After my initial fits and starts attempt at reading Michaela Wrong’s book, It’s Our Time to Eat, I have recently got into the groove of it. The book tells the story of John Kithongo, a principled activist who was hired by the Kenyan government to head its anti-corruption agency, the Kenyan Anti-Corruption Commission (KACC).
Kithongo’s story reflects much of what we see across Africa. It tells the story of the multi-facetted nature of corruption in seeping through the building blocks of society. There are several lessons to learn from the book. One is that the fight against corruption is herculean and the commitment of governments often suspect. Page after page, I keep seeing Nigeria’s local context in Wrong’s book. Just take a look at the following quote, for instance:
“Reporting Africa, I’ve always been puzzled by the readiness otherwise intelligent diplomats, businessmen and technocrats show in embracing the ‘Blame the Entourage’ line of argument. The Old Man himself is OK’ runs this refrain echoed at various times from Guinea to Cote d’Ivoire, Zaire to Gabon, Tanzania to Zambia.
“Deeply principled, a devout Muslim/Protestant/Catholic, he observes, in his own life, a strict moral code. It’s his aides/wife/sons who are the problem. They’re like leeches. If only he’d realise what they are doing in his name and put a stop to it. But of course he adores them. It’s his one weakness. Such a shame.”
The argument has always struck me as a form of naivety so extreme it verges on intellectual dishonesty. In countries where presidents have done their best to centralise power, altering constitutions, winning over the army and emasculating the judiciary, the notion that key decisions can be taken without their approval is laughable. If a leader is surrounded by shifty, money-grabbing aides and family members, it’s because he likes it that way. These are the people he feels at ease with, whose working methods he respects. Far from being an aberration, the entourage is a faithful expression of the autocrat’s own proclivities.”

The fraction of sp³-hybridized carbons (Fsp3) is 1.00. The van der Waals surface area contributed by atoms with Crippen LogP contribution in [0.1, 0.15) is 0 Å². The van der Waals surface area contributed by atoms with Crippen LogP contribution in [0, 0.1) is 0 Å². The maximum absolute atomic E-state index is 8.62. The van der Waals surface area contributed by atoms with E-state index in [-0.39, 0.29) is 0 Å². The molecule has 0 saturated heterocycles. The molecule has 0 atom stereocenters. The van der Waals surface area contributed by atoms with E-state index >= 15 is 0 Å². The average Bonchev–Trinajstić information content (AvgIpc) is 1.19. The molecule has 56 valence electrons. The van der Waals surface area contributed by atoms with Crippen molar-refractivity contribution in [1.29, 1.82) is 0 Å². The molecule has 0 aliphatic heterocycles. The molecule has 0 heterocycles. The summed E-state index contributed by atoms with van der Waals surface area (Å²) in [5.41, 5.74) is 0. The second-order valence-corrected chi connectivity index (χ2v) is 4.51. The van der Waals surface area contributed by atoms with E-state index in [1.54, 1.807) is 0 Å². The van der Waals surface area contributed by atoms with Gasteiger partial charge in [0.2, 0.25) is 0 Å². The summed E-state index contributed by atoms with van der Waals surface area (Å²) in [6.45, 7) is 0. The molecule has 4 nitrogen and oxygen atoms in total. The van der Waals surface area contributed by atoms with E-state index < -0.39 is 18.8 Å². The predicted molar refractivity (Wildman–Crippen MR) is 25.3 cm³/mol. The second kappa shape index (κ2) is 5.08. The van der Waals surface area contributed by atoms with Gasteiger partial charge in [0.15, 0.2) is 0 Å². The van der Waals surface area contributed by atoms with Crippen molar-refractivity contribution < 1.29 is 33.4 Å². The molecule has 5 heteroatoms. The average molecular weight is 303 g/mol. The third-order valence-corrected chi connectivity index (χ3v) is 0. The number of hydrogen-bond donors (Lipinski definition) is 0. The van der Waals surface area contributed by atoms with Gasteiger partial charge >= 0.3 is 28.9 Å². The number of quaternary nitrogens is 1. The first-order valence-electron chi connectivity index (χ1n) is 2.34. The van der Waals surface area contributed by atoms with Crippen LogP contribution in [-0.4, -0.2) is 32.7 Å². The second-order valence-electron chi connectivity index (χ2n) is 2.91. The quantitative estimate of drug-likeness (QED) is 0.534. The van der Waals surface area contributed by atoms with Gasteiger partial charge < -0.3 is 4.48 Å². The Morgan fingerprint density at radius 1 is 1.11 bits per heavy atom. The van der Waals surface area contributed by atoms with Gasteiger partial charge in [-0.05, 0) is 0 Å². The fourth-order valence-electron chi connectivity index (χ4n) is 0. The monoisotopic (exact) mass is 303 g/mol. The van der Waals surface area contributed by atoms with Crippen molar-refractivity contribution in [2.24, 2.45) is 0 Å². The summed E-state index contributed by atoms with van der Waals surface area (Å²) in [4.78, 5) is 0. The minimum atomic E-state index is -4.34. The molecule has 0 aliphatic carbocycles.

How convenient it is for people to avoid talking truth to power but flip-flop to blame the excesses and, yes, corruption of such leaders on their entourage. We hear that a lot in Nigeria at different levels. The apologists of the incumbents ascribe every achievement recorded on such officials, yet for every failure, they find a way of blaming it on their aides. And truth is, our government officials are often very smart and smooth enough in their corruption as to claim ignorance of what is going on under them. That explains why every leader is often described as having ‘tried his/her best’.
That also explains why, whenever someone is ever jailed for corruption and abuse, it is never the top dog but at best, many of the numerous aides. The exception to this was the conviction of former Delta State governor, James Ibori. But then, such conviction was only achieved outside Nigeria after years of legal rigmarole at home.
For those who try to extricate the chief executives from the actions of their subordinates, they forget that the chief executive, in a winner-takes-all political system as ours, hires and fires his aides, not the other way. As such, the buck, as they say, stops at the big man’s table because he made the choices. They should take full responsibilities for the team’s excesses, just as they do with the successes.
So, where the police boss goofs, the president should take the can if he fails to call him to order. When a minister misappropriates funds, the president should not claim ignorance. And when a commissioner is found out to be living under the shadows of a forged certificate or fraudulent academic claims and still retains his exalted office two years after, it stops being just his problem, but a big question mark on the integrity of his boss, the governor.
Perhaps our problem flows from the workings of our traditional societies where the king can do no wrong or is at best excused of his excesses. But then, we operate a different political system in the name of presidential democracy where the standards are different. So, let our big men take responsibility for themselves and the actions of their entourage.
See more at: http://www.thenicheng.com/big-man-entourage/#sthash.lfXpMP9k.dpuf